But the surrounding pieces really stand out. Dynamic crowds react well to the on-field action and the stadiums they occupy now have interesting diversity in the form of true-to-life bleachers and benches. In a simulation like this, it’s the little things that can enhance the product. 

Speaking of little things, dynamic weather is here and a game-altering affair. Weather changes throughout games now, and a ball hit in the third inning might turn into a home run in the ninth—yet another small tidbit for those who want to grind the minutia of the sport. 

Those tasked with keeping a player informed about the action on the field do a great job as well. The announcers haven’t always come off as natural in the series, though this year’s edition rectifies that after taking a cue from Madden and having commentators record dialogue together. It sounds more natural this way, and the talent present adds depth to the experience. 

It’s also a nice touch to let players choose what sort of broadcast experience they want before the game, ranging from MLB Network presentation to other options. 

Road to The Show 

While the above details are major, what most will want to know about is the significant retooling of Road to The Show. 

The progression system got most of the attention here, with it actually feeling like progression this time. Now, players earn points based on on-field performance that pour into a player’s ratings in specific areas. Those areas have a predetermined starting point and cap based on archetypes. 

Archetypes are another refreshing feature. There are several at each spot to choose from (infielder, outfielder, pitcher) and assign preset caps to ratings. Take a speedy infielder archetype, expect to have plenty of contact at the plate and speed on the bags, but don’t expect to hit a ton of home runs.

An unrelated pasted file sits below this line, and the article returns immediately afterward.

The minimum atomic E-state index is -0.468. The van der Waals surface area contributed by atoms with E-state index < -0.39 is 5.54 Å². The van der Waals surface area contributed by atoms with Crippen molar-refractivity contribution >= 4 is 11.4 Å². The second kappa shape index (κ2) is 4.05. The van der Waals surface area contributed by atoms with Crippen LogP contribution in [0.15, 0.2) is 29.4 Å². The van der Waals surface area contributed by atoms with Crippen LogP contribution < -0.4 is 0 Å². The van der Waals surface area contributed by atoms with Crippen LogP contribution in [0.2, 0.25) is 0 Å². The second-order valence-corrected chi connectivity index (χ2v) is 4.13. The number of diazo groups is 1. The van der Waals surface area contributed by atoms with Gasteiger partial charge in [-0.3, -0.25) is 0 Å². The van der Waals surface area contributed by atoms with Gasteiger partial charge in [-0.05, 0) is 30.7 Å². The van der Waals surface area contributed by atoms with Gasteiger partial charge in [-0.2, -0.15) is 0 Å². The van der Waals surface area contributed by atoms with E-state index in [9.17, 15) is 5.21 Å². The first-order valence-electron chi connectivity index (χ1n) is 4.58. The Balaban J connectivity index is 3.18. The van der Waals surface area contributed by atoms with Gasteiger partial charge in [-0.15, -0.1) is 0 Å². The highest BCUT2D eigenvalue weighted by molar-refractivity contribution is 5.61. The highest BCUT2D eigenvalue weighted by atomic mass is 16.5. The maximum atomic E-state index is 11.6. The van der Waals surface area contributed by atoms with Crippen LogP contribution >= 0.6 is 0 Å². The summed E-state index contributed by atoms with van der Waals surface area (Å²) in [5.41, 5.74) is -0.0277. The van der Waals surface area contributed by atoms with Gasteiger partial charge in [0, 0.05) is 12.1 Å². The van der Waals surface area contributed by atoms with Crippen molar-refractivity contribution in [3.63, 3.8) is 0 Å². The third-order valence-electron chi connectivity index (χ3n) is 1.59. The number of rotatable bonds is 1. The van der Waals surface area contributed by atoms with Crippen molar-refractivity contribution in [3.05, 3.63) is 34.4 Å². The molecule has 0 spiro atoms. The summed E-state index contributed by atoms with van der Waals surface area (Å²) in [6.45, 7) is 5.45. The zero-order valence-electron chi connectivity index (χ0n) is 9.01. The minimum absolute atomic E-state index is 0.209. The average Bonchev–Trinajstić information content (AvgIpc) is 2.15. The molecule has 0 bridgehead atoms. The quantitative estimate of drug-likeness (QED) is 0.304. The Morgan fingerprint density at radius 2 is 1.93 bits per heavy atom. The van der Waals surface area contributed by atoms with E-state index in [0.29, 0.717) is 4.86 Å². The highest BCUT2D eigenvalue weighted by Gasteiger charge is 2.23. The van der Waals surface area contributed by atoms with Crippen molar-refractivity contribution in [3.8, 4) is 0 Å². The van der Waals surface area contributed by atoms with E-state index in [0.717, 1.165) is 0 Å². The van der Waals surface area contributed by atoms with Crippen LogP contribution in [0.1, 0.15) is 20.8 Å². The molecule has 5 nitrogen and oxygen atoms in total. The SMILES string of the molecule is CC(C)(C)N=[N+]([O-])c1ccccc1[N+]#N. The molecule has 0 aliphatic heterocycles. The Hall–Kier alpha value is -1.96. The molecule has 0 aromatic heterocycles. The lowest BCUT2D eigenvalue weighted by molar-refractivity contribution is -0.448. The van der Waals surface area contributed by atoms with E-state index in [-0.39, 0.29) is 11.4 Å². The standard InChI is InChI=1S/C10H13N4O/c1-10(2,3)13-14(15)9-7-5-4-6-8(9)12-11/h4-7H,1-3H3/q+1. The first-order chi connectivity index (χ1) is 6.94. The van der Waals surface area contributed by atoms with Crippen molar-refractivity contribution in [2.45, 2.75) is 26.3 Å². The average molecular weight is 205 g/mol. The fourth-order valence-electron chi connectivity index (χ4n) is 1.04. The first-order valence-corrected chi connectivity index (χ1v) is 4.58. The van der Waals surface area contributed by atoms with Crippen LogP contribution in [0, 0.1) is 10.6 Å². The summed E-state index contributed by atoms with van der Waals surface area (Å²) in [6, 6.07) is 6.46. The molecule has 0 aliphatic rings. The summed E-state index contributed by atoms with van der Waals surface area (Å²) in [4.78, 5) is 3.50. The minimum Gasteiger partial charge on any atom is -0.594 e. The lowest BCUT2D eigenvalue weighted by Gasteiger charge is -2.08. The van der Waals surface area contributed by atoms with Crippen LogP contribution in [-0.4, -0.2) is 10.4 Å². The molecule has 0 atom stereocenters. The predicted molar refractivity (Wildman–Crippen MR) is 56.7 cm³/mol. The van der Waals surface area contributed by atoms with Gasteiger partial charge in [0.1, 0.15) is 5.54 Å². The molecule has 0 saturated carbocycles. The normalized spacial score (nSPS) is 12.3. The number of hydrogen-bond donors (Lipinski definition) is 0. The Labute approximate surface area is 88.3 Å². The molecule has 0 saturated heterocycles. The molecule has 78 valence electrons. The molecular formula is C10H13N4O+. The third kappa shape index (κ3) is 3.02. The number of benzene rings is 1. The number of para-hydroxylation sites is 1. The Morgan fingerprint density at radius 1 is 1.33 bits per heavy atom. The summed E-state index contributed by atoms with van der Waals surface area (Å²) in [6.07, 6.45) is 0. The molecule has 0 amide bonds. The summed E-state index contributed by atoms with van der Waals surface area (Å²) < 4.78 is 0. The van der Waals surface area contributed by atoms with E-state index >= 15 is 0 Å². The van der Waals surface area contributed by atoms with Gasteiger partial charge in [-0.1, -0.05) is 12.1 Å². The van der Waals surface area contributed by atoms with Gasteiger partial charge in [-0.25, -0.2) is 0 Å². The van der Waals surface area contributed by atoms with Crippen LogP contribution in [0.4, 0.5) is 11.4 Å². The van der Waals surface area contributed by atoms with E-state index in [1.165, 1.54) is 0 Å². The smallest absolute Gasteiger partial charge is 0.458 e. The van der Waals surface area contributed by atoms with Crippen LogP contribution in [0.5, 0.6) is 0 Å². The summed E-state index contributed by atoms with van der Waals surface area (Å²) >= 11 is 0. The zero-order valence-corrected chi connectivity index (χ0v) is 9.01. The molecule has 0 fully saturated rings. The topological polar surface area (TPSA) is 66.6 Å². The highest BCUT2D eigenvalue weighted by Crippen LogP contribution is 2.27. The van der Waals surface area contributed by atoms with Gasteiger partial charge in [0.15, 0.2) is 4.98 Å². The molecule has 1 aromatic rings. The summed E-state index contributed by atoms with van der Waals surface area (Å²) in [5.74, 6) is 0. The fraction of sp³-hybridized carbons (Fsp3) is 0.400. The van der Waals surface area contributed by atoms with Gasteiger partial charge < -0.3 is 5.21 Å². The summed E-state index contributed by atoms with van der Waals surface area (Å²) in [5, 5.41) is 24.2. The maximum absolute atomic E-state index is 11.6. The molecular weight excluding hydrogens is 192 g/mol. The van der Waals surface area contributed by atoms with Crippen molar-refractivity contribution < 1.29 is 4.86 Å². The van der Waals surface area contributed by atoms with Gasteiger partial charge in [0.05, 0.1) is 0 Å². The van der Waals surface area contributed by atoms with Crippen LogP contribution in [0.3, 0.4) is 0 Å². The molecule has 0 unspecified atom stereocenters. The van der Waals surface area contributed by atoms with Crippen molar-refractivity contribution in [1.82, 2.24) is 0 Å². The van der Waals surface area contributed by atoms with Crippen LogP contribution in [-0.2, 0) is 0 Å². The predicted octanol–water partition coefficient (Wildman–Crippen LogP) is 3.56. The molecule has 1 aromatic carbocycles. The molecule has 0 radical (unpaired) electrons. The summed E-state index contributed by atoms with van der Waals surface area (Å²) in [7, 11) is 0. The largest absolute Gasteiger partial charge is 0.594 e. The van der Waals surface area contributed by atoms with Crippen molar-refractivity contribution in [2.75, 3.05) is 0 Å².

Those caps, though, aren’t necessarily permanent. Thanks to the new Focus Training sessions, where your player practices with another player from his team, a cap can get pushed beyond its initial set point. These aren’t playable, but there’s a layer of strategy here that helps the mode feel like an RPG. 

It’s a nice touch to see the experience for your player as it gets rewarded. Field a ball and properly move the target before throwing it, securing the out, and green plus marks pop up on the screen in the areas you excelled. This goes the other way as well, but a constant feedback loop during live games makes progression rewarding. 

The work put into getting a player up to the majors still feels like a grind, no doubt. But the exorcism of microtransactions and the implementation of RPG-esque elements into a beloved mode feels great and rewarding, the latter part a key element of a mode such as this. 

Franchise and More

Franchise returns with the newfound depth added in recent years just as fans have come to expect. 

Accessibility of that depth seems to be the focus this year. 

New here is a phases feature slapped atop the franchise mode, which helps better-inform players as to the key portions of the calendar. An MLB season is a long process on its own—managing everything going into a team is a huge undertaking, a point emphasized by the fact even these accessibility minded phases check in at a resounding 19.